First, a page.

Another common interview question is implementing a stack like data structure that besides supporting the traditional push() and pop() operations would provide a O(1) operation able to find the minimum element in the stack. The question is easy but I still decided to write it down because it seemed elegant to me.

So the solution consists in maintaining 2 stacks: one for performing the traditional operations as before, and another one that will always have the minimum on top for fast O(1) access. Imagine you have a set of numbers - 5, 2, 8, 5, 7, 13, 3, 11, 1, 6 and you start pushing them on the stack. Every time you push one number on the stack you compare it with the number on top of the other stack, and if it's smaller, you push it on the second stack too. This way after pushing all the numbers on both stacks you should have the second stack looking like this: 5, 2, 1 and the first stack looking as mentioned before like this 5, 2, 8, 5, 7, 13, 3, 11, 1, 6.

We also need to maintain the minimum when pop-ing elements from our new data structure. We pop from the first stack unconditionally, but from the second stack we check first if the element we just popped from the first stack is actually the element on top of the second stack; if so - we pop it from the second too.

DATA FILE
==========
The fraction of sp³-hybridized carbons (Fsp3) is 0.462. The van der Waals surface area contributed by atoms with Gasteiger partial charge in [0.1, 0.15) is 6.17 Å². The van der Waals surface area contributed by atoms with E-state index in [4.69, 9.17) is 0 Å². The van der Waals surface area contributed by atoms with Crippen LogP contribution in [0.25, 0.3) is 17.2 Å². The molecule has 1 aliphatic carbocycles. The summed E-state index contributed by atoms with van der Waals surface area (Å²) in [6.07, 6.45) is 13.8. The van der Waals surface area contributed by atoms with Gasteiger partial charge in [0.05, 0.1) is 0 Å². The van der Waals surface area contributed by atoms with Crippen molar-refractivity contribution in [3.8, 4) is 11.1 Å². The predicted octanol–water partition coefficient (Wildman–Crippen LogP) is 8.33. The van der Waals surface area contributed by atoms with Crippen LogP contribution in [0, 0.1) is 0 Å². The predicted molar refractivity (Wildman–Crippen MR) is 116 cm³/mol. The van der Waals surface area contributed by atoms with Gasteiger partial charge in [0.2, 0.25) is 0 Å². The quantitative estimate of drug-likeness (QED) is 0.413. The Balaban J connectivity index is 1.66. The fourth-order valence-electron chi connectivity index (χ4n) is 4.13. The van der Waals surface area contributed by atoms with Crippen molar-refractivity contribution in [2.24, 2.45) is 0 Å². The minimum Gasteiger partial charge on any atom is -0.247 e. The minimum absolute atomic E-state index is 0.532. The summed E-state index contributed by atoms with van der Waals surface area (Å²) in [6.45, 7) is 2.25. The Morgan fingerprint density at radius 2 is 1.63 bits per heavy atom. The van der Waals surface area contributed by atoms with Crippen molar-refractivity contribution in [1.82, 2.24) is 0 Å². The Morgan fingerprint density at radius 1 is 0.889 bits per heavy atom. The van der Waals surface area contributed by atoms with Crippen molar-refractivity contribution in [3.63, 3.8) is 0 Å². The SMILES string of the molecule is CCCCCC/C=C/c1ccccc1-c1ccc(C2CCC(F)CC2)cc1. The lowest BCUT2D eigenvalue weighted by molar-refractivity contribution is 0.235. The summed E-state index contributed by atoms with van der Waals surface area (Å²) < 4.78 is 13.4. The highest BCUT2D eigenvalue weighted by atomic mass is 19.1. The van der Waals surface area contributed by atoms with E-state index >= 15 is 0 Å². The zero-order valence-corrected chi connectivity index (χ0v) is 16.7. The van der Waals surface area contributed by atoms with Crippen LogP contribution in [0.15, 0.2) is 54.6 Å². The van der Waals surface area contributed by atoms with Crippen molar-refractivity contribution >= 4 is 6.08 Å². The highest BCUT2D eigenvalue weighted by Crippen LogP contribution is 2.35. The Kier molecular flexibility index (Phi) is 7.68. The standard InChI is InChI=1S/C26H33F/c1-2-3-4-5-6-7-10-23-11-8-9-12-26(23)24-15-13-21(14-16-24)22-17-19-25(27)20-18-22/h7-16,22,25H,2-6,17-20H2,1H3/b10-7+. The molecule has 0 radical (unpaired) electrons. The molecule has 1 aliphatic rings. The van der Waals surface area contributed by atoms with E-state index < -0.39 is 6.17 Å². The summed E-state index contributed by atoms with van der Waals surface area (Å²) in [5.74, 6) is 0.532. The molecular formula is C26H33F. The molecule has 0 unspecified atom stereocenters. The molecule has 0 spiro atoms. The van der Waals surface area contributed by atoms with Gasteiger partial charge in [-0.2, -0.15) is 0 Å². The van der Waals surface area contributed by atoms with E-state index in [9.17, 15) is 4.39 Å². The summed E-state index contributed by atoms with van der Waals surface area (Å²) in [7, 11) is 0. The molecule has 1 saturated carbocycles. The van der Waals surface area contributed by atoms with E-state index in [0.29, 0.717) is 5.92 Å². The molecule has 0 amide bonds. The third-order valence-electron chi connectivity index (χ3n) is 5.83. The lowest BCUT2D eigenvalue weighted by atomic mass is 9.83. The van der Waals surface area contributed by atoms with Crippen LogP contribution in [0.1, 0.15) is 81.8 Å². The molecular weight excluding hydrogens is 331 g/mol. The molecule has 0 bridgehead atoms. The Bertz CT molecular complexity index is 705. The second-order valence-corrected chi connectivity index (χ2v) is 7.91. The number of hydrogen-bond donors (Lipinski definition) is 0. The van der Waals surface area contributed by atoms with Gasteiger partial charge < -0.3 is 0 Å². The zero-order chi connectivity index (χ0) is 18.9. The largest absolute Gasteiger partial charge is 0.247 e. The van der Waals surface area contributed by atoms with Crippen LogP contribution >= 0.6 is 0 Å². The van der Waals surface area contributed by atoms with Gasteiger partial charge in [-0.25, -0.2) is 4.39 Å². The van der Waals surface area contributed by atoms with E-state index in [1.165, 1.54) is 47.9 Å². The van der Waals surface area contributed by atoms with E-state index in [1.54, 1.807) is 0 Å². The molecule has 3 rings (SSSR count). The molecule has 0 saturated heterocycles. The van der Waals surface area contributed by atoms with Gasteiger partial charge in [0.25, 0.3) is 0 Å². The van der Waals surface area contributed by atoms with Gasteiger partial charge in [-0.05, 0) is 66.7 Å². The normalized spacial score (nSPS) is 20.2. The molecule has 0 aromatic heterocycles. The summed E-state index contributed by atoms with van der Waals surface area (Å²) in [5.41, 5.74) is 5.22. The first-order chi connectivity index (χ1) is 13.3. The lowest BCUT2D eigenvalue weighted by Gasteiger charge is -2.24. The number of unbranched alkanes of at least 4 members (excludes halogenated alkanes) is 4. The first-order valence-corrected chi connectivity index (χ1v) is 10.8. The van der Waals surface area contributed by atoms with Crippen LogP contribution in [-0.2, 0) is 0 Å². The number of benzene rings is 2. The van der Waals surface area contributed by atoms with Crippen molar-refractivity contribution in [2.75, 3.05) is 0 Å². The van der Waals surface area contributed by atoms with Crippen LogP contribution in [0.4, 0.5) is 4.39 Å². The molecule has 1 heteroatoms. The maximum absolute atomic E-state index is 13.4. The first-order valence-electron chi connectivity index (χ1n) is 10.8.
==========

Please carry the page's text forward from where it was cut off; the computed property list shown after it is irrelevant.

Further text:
This is how it would look if we pop all elements from the stack:

Iteration | Stack 1 | Stack 2 | Current minimum |
---|---|---|---|

0 | 5, 2, 8, 5, 7, 13, 3, 11, 1, 6 | 5, 2, 1 | 1 |

1 | 5, 2, 8, 5, 7, 13, 3, 11, 1 | 5, 2, 1 | 1 |

2 | 5, 2, 8, 5, 7, 13, 3, 11 | 5, 2 | 2 |

3 | 5, 2, 8, 5, 7, 13, 3 | 5, 2 | 2 |

8 | 5, 2 | 5, 2 | 2 |

9 | 5 | 5 | 5 |

10 |

In code it looks very simple and short:

Note:

- It is not necessary to use 2 stacks here. Another way was making MinimumStack a child of Stack. I just like symmetry and encapsulation. Besides it seems easier to show the idea this way.

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